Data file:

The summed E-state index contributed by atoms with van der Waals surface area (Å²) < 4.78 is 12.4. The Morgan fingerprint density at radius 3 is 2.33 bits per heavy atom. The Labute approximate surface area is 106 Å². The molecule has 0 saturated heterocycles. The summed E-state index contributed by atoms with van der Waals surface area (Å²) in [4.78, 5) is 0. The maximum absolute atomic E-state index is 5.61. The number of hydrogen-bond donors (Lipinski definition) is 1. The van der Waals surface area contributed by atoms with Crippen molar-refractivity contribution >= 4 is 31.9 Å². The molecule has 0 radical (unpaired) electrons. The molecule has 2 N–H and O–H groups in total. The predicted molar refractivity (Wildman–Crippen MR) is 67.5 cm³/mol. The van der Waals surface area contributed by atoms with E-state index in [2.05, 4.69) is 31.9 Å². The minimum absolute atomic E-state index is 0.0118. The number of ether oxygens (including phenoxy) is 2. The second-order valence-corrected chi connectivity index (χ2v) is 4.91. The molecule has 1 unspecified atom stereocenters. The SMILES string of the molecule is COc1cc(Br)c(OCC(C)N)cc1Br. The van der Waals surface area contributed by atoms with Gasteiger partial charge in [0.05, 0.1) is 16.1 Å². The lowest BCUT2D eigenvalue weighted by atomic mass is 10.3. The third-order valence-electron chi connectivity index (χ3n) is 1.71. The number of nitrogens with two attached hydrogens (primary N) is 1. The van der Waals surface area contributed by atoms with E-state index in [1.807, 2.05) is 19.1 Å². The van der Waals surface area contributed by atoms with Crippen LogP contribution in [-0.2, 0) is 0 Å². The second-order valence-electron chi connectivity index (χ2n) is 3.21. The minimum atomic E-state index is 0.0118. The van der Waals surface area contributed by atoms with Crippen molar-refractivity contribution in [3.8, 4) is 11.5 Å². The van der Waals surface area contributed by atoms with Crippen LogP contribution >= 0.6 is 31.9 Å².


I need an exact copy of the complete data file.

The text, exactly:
The summed E-state index contributed by atoms with van der Waals surface area (Å²) < 4.78 is 12.4. The Morgan fingerprint density at radius 3 is 2.33 bits per heavy atom. The Labute approximate surface area is 106 Å². The molecule has 0 saturated heterocycles. The summed E-state index contributed by atoms with van der Waals surface area (Å²) in [4.78, 5) is 0. The maximum absolute atomic E-state index is 5.61. The number of hydrogen-bond donors (Lipinski definition) is 1. The van der Waals surface area contributed by atoms with Crippen molar-refractivity contribution >= 4 is 31.9 Å². The molecule has 0 radical (unpaired) electrons. The molecule has 2 N–H and O–H groups in total. The predicted molar refractivity (Wildman–Crippen MR) is 67.5 cm³/mol. The van der Waals surface area contributed by atoms with E-state index in [2.05, 4.69) is 31.9 Å². The minimum absolute atomic E-state index is 0.0118. The number of ether oxygens (including phenoxy) is 2. The second-order valence-corrected chi connectivity index (χ2v) is 4.91. The molecule has 1 unspecified atom stereocenters. The SMILES string of the molecule is COc1cc(Br)c(OCC(C)N)cc1Br. The van der Waals surface area contributed by atoms with Gasteiger partial charge in [0.05, 0.1) is 16.1 Å². The lowest BCUT2D eigenvalue weighted by atomic mass is 10.3. The third-order valence-electron chi connectivity index (χ3n) is 1.71. The number of nitrogens with two attached hydrogens (primary N) is 1. The van der Waals surface area contributed by atoms with E-state index in [1.807, 2.05) is 19.1 Å². The van der Waals surface area contributed by atoms with Crippen LogP contribution in [-0.2, 0) is 0 Å². The second-order valence-electron chi connectivity index (χ2n) is 3.21. The minimum atomic E-state index is 0.0118. The van der Waals surface area contributed by atoms with Crippen molar-refractivity contribution in [3.8, 4) is 11.5 Å². The van der Waals surface area contributed by atoms with Crippen LogP contribution >= 0.6 is 31.9 Å².